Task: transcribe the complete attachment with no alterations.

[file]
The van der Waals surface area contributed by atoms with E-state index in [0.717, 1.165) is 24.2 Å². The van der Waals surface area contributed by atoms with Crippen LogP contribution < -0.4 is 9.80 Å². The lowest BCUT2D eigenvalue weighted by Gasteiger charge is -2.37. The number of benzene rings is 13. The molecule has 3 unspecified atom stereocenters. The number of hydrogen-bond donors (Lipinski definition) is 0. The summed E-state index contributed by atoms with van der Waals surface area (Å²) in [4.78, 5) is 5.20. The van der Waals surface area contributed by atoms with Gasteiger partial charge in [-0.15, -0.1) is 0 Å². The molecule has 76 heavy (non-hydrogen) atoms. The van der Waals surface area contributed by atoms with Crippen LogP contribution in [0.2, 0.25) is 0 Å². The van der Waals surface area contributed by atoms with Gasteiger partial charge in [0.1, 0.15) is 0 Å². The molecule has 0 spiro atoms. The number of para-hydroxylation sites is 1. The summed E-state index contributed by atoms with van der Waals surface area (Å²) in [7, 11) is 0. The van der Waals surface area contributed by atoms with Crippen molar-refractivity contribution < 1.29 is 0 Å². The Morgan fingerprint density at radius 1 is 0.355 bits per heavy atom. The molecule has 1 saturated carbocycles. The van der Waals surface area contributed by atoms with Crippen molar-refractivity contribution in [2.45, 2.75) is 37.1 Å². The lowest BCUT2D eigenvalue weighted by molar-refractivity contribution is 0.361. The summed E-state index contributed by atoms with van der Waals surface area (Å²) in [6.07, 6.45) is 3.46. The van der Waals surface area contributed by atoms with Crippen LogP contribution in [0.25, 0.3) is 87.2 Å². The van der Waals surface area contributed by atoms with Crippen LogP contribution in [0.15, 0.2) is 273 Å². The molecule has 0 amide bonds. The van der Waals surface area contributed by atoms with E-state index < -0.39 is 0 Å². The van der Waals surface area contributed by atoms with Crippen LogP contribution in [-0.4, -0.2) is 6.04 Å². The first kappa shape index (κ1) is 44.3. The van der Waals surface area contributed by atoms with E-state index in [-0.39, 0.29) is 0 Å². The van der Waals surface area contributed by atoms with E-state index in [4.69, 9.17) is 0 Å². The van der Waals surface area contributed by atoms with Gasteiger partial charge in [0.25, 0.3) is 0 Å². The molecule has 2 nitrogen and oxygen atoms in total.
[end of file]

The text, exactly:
The van der Waals surface area contributed by atoms with E-state index in [0.717, 1.165) is 24.2 Å². The van der Waals surface area contributed by atoms with Crippen LogP contribution < -0.4 is 9.80 Å². The lowest BCUT2D eigenvalue weighted by Gasteiger charge is -2.37. The number of benzene rings is 13. The molecule has 3 unspecified atom stereocenters. The number of hydrogen-bond donors (Lipinski definition) is 0. The summed E-state index contributed by atoms with van der Waals surface area (Å²) in [4.78, 5) is 5.20. The van der Waals surface area contributed by atoms with Gasteiger partial charge in [-0.15, -0.1) is 0 Å². The molecule has 76 heavy (non-hydrogen) atoms. The van der Waals surface area contributed by atoms with Crippen LogP contribution in [0.2, 0.25) is 0 Å². The van der Waals surface area contributed by atoms with Gasteiger partial charge in [0.1, 0.15) is 0 Å². The molecule has 0 spiro atoms. The number of para-hydroxylation sites is 1. The summed E-state index contributed by atoms with van der Waals surface area (Å²) in [7, 11) is 0. The van der Waals surface area contributed by atoms with Crippen molar-refractivity contribution < 1.29 is 0 Å². The Morgan fingerprint density at radius 1 is 0.355 bits per heavy atom. The molecule has 1 saturated carbocycles. The van der Waals surface area contributed by atoms with Crippen molar-refractivity contribution in [2.45, 2.75) is 37.1 Å². The lowest BCUT2D eigenvalue weighted by molar-refractivity contribution is 0.361. The summed E-state index contributed by atoms with van der Waals surface area (Å²) in [6.07, 6.45) is 3.46. The van der Waals surface area contributed by atoms with Crippen LogP contribution in [0.25, 0.3) is 87.2 Å². The van der Waals surface area contributed by atoms with Crippen LogP contribution in [0.15, 0.2) is 273 Å². The molecule has 0 amide bonds. The van der Waals surface area contributed by atoms with E-state index < -0.39 is 0 Å². The van der Waals surface area contributed by atoms with Crippen LogP contribution in [-0.4, -0.2) is 6.04 Å². The first kappa shape index (κ1) is 44.3. The van der Waals surface area contributed by atoms with E-state index in [-0.39, 0.29) is 0 Å². The van der Waals surface area contributed by atoms with E-state index in [4.69, 9.17) is 0 Å². The van der Waals surface area contributed by atoms with Gasteiger partial charge in [0.25, 0.3) is 0 Å². The molecule has 2 nitrogen and oxygen atoms in total.